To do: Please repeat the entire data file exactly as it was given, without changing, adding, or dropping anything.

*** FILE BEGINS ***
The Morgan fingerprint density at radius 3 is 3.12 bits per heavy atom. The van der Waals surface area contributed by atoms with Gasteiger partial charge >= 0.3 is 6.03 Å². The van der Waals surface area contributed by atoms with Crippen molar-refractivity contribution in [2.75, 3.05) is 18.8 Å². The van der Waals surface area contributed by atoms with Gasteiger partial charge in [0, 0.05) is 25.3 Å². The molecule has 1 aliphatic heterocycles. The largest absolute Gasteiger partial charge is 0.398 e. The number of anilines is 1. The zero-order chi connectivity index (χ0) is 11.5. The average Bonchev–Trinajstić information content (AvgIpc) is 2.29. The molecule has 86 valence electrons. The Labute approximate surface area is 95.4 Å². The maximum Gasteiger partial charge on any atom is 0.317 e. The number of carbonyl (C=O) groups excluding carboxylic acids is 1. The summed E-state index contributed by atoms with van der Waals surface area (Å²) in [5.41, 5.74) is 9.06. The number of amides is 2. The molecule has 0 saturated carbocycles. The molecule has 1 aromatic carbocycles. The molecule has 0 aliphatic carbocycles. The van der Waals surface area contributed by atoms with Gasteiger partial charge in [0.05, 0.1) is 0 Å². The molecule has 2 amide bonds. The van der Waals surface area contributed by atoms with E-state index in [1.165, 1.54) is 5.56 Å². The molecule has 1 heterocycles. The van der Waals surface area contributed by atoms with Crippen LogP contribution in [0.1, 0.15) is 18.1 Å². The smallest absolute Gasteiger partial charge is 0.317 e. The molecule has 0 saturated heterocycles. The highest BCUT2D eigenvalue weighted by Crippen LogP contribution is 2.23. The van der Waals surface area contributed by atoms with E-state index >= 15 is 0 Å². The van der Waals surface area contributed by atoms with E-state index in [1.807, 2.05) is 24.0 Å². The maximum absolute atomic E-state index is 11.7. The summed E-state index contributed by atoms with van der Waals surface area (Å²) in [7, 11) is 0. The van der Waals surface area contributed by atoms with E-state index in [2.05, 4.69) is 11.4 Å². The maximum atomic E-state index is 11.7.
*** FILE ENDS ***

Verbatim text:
The Morgan fingerprint density at radius 3 is 3.12 bits per heavy atom. The van der Waals surface area contributed by atoms with Gasteiger partial charge >= 0.3 is 6.03 Å². The van der Waals surface area contributed by atoms with Crippen molar-refractivity contribution in [2.75, 3.05) is 18.8 Å². The van der Waals surface area contributed by atoms with Gasteiger partial charge in [0, 0.05) is 25.3 Å². The molecule has 1 aliphatic heterocycles. The largest absolute Gasteiger partial charge is 0.398 e. The number of anilines is 1. The zero-order chi connectivity index (χ0) is 11.5. The average Bonchev–Trinajstić information content (AvgIpc) is 2.29. The molecule has 86 valence electrons. The Labute approximate surface area is 95.4 Å². The maximum Gasteiger partial charge on any atom is 0.317 e. The number of carbonyl (C=O) groups excluding carboxylic acids is 1. The summed E-state index contributed by atoms with van der Waals surface area (Å²) in [5.41, 5.74) is 9.06. The number of amides is 2. The molecule has 0 saturated carbocycles. The molecule has 1 aromatic carbocycles. The molecule has 0 aliphatic carbocycles. The van der Waals surface area contributed by atoms with Gasteiger partial charge in [0.05, 0.1) is 0 Å². The molecule has 2 amide bonds. The van der Waals surface area contributed by atoms with E-state index in [1.165, 1.54) is 5.56 Å². The molecule has 1 heterocycles. The van der Waals surface area contributed by atoms with Crippen LogP contribution in [0.1, 0.15) is 18.1 Å². The smallest absolute Gasteiger partial charge is 0.317 e. The molecule has 0 saturated heterocycles. The highest BCUT2D eigenvalue weighted by Crippen LogP contribution is 2.23. The van der Waals surface area contributed by atoms with E-state index >= 15 is 0 Å². The van der Waals surface area contributed by atoms with E-state index in [1.807, 2.05) is 24.0 Å². The maximum absolute atomic E-state index is 11.7. The summed E-state index contributed by atoms with van der Waals surface area (Å²) in [7, 11) is 0. The van der Waals surface area contributed by atoms with E-state index in [2.05, 4.69) is 11.4 Å². The maximum atomic E-state index is 11.7.